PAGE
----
WASHINGTON, D.C. — The U.S. House unanimously approved a measure authored by U.S. Rep. Jackie Walorski meant to address military sexual assaults.
House Resolution 1864, which would extend whistle blower protections to military sexual assault victims, passed unanimously, 423-0. It was Walorski’s first standalone bill.
“Every day our brave service members put their lives on the line to protect our freedoms from foreign threats. It is unthinkable that our troops should face the additional and unacceptable threat of sexual assault from within their very own ranks, and I am proud my first bill in Congress will work toward ending violence in the armed forces,” Walorski, a Republican from Elkhart, said in a statement.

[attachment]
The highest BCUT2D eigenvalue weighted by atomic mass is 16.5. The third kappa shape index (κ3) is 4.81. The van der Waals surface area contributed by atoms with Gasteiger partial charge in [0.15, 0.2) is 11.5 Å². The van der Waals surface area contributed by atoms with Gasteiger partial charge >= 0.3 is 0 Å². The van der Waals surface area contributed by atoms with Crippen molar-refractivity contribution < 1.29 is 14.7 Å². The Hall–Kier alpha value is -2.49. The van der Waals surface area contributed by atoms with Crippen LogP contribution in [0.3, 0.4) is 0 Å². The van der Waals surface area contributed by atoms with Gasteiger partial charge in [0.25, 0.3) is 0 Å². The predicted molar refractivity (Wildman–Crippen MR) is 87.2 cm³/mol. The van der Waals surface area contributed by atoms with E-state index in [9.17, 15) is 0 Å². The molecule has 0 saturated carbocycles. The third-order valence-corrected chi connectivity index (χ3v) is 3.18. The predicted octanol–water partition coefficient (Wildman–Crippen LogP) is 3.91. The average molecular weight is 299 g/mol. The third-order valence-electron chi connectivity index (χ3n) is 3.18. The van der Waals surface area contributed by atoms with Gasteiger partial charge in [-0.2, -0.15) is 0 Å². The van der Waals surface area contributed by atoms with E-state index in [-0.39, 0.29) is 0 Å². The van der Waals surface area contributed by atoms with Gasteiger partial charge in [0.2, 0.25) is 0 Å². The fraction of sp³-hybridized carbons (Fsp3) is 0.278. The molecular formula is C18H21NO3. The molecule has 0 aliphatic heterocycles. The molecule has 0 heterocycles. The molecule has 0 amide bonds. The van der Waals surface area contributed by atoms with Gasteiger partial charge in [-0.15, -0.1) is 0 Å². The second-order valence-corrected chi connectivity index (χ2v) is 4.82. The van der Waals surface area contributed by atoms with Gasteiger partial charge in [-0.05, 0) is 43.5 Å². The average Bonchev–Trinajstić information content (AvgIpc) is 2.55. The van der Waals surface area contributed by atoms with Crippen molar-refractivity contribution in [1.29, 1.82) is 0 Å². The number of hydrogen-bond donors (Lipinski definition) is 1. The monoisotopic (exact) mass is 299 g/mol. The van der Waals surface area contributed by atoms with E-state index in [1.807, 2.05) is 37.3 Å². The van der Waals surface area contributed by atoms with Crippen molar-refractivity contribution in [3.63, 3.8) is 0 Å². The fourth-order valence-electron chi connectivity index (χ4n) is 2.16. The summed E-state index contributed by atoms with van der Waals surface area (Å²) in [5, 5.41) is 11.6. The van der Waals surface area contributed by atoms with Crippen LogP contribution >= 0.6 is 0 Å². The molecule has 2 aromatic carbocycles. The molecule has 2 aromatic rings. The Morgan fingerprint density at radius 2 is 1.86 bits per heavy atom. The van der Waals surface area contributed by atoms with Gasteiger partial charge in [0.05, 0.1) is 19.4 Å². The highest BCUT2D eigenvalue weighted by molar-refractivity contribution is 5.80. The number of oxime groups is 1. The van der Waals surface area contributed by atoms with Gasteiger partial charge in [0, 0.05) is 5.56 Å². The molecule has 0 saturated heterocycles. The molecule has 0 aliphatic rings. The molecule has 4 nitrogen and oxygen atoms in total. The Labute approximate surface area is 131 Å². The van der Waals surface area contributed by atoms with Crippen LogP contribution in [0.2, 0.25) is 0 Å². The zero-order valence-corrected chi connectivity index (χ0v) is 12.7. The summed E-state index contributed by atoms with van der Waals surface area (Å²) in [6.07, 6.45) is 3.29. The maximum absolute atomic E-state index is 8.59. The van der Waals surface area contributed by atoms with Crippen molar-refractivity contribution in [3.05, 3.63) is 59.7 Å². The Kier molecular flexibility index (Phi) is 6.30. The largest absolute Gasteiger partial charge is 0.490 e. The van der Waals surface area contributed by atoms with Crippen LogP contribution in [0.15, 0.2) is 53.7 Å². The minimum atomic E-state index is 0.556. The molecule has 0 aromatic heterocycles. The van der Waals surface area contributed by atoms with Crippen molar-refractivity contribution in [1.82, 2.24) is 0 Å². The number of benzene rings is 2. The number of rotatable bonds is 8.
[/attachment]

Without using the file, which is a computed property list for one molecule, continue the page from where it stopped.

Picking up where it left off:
The measure calls for investigations into allegations of retaliation in connection with service members’ reports of sexual violence. A similar provision is included in the House version of the National Defense Authorization Act as well and a companion bill has been introduced in the U.S. Senate by Sens. Amy Klobuchar, D-Minn., and Claire McCaskill, D-Mo.
According to a recent Pentagon report, there were an estimated 26,000 sexual assault cases involving service members last year alone, with only 3,600 cases reported, according to Walorski’s statement. The report also found that 62 percent of those who have been assaulted went on to experience some form of retaliation.
“With the growing epidemic of sexual assault, our service members deserve immediate action to eradicate future violence and establish safe reporting,” Walorski said.